I do think this film says something about modern life. We seem to be far more comfortable talking to strangers that we cannot see or shake hands with or enjoy a cup of coffee and a sticky bun with. I recall reading some startling statistic the other day about how many relationships start online now (I now can't find where I read this so I shan't try and quote the statistic since I can't back it up). Of course, there's a sinister side to internet relationships. The person you're talking to isn't necessarily the person, or even the gender, that they are claiming to be. Their motives could be far from forming a happy relationship. We're constantly being reminded to be vigilant about people we and, far more worryingly, our children are communicating with. Of course, we need to be careful. I don't put my real name, my address, my phone number or even my date of birth on the internet.

Its this very idea of anonymity, which can appear so scary, that can also be the beauty of online communication. I may not put personal details on my blog but I do feel free to write anything I want. Years ago, I had an online friend who I only knew through talking on some social networking site and MSN. She did not know me and I did not know her. We did not plan to meet and I think we both knew that this friendship could only be so deep when we'd never met in person. There is something about physical contact, even if it is just a handshake, that makes someone seem much closer. We need that, as human beings. I like blogging, I like twittering and chatting to people I don't know. It's interesting and enjoyable. But I know that if I didn't get a kiss from the Other Half or a hug from a friend, online communication would not fill that need. This online friend and I eventually openly admitted that the best thing about this friendship was that we could tell each other about all our problems and admit all of our faults because we had the privacy of anonymity. It was practically therapy. I would tell her about things that I couldn't tell anyone else and expect nothing more than sympathy and maybe advice. She couldn't interfere in my life. She couldn't gossip about me, expect maybe to people I didn't know and how could that possibly matter? And she did the same.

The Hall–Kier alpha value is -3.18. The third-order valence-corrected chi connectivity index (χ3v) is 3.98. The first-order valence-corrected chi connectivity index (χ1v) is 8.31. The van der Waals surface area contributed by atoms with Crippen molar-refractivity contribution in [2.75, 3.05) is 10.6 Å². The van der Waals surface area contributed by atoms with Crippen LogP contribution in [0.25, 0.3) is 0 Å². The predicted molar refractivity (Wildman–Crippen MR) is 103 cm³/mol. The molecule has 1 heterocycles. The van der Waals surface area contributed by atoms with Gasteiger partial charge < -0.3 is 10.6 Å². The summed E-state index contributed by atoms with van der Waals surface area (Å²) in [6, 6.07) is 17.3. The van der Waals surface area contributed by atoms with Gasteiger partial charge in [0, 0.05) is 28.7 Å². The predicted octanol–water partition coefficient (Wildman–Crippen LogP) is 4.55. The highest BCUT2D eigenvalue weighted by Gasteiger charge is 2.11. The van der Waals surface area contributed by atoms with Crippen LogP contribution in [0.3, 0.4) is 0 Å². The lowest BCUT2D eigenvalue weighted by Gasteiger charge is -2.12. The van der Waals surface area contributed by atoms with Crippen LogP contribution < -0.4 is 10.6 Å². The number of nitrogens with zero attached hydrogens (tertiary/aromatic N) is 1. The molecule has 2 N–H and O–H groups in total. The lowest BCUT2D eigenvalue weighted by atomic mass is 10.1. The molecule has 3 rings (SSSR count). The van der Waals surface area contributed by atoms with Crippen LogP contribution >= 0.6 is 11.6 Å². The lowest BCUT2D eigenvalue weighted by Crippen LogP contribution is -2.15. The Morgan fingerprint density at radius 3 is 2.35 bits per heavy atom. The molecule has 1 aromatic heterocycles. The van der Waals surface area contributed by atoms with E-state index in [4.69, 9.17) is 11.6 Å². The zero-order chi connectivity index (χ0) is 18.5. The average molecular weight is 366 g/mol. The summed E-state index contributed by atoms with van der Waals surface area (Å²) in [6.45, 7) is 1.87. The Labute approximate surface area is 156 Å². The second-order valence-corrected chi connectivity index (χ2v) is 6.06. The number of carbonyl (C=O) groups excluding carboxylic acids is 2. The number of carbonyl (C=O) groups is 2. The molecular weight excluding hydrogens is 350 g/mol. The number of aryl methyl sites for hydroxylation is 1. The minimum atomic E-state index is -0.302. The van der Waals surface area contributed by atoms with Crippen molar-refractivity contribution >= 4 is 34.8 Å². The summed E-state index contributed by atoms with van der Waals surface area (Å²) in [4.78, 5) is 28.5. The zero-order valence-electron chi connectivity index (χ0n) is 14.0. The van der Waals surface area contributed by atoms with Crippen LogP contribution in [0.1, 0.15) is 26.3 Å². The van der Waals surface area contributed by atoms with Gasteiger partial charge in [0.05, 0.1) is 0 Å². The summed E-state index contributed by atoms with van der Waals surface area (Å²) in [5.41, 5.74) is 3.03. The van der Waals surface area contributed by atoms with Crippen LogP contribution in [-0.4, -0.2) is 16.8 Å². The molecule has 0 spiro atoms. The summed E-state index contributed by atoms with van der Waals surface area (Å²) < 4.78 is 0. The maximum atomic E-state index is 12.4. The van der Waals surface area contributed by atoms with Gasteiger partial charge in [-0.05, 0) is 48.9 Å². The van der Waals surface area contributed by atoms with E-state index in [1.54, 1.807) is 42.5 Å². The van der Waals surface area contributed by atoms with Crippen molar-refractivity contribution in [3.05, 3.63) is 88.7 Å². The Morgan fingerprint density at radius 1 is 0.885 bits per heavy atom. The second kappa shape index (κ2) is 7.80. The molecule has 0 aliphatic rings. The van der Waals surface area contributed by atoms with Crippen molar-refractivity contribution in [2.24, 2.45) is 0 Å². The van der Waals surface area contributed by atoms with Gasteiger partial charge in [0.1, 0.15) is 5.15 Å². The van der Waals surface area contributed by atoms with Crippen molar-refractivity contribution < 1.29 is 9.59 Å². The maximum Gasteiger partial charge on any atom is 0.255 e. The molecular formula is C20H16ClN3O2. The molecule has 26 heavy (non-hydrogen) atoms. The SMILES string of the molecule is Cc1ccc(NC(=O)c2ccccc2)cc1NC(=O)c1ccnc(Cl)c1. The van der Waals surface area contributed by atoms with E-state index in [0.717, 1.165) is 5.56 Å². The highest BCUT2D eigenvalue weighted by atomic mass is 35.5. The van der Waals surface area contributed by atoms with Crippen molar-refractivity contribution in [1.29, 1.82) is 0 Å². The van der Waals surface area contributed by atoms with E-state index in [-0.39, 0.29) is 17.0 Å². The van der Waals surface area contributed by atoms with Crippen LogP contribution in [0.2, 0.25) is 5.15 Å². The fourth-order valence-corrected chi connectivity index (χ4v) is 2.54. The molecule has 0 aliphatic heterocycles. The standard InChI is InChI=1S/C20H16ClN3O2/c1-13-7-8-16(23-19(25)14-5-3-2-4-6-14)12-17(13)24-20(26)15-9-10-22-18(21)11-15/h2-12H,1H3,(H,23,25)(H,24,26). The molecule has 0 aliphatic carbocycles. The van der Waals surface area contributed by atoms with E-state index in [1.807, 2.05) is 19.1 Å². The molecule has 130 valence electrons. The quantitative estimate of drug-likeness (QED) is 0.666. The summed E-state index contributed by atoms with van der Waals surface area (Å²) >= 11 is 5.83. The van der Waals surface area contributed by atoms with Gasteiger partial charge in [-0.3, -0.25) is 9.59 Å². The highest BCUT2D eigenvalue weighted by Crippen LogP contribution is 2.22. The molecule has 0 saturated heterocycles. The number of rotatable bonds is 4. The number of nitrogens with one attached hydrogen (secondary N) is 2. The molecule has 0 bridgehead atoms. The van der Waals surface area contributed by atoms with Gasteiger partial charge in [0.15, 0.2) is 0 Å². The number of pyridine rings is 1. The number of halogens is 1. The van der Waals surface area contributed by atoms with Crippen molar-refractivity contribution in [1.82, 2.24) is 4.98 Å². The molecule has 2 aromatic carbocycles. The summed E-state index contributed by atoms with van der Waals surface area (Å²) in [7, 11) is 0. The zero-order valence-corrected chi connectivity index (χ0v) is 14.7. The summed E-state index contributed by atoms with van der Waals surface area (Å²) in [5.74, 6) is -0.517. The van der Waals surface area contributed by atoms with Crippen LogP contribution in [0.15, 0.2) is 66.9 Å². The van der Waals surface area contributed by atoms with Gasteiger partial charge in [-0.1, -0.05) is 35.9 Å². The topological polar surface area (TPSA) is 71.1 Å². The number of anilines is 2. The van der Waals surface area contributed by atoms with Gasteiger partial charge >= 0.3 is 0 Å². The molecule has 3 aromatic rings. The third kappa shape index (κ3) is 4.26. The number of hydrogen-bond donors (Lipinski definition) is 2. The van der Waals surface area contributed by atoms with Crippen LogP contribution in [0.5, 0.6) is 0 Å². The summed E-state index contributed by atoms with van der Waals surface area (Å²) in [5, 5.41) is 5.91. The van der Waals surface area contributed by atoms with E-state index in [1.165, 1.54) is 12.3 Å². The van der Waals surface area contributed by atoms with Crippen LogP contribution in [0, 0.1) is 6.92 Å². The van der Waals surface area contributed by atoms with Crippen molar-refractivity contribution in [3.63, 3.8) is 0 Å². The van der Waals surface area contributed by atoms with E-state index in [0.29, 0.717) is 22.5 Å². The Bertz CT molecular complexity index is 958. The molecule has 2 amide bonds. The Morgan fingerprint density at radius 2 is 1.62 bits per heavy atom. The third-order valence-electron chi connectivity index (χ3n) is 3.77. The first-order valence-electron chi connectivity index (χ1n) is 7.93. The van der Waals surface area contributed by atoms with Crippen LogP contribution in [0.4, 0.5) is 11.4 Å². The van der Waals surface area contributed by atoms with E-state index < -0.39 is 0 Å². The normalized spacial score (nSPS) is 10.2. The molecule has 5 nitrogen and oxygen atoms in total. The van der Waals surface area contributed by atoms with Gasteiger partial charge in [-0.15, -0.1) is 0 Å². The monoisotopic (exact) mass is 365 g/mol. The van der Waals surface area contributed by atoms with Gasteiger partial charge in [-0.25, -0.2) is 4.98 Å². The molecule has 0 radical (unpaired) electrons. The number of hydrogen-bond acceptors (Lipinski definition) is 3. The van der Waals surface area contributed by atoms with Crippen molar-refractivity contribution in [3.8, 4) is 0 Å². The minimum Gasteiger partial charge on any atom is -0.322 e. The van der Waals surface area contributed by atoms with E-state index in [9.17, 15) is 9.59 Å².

I think my favourite thing about blogging, other than having an excuse to write whenever I feel the urge to, is the wider perspective that blogging communities give. I read blogs from people that I would, in all probability, never meet out in the real world. Perhaps not during my lifetime, but there was a time when people only knew those who they lived close to or went to school with or worked with. That could be quite a large number of people but nothing like the number of people we can now potentially talk to, grow close to, even fall in love with.